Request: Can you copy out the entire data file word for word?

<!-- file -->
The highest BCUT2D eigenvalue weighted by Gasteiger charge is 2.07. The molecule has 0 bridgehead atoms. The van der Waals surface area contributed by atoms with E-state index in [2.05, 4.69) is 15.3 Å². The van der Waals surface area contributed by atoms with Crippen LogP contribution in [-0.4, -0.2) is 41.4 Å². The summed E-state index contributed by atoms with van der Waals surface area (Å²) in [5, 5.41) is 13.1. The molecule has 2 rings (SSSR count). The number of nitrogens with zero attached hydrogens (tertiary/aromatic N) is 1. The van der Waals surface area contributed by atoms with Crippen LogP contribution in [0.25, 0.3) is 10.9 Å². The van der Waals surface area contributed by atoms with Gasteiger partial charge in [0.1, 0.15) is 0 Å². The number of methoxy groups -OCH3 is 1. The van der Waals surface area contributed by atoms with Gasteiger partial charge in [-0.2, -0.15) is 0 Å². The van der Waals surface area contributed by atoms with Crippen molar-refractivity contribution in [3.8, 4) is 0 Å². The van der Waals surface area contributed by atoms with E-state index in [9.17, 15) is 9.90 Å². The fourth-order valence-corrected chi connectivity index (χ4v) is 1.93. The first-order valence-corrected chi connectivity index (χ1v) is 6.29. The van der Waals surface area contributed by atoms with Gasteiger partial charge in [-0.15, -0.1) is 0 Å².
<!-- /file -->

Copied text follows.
The highest BCUT2D eigenvalue weighted by Gasteiger charge is 2.07. The molecule has 0 bridgehead atoms. The van der Waals surface area contributed by atoms with E-state index in [2.05, 4.69) is 15.3 Å². The van der Waals surface area contributed by atoms with Crippen LogP contribution in [-0.4, -0.2) is 41.4 Å². The summed E-state index contributed by atoms with van der Waals surface area (Å²) in [5, 5.41) is 13.1. The molecule has 2 rings (SSSR count). The number of nitrogens with zero attached hydrogens (tertiary/aromatic N) is 1. The van der Waals surface area contributed by atoms with Crippen LogP contribution in [0.25, 0.3) is 10.9 Å². The van der Waals surface area contributed by atoms with Gasteiger partial charge in [0.1, 0.15) is 0 Å². The number of methoxy groups -OCH3 is 1. The van der Waals surface area contributed by atoms with Gasteiger partial charge in [-0.2, -0.15) is 0 Å². The van der Waals surface area contributed by atoms with Crippen molar-refractivity contribution in [3.8, 4) is 0 Å². The van der Waals surface area contributed by atoms with E-state index in [9.17, 15) is 9.90 Å². The fourth-order valence-corrected chi connectivity index (χ4v) is 1.93. The first-order valence-corrected chi connectivity index (χ1v) is 6.29. The van der Waals surface area contributed by atoms with Gasteiger partial charge in [-0.15, -0.1) is 0 Å².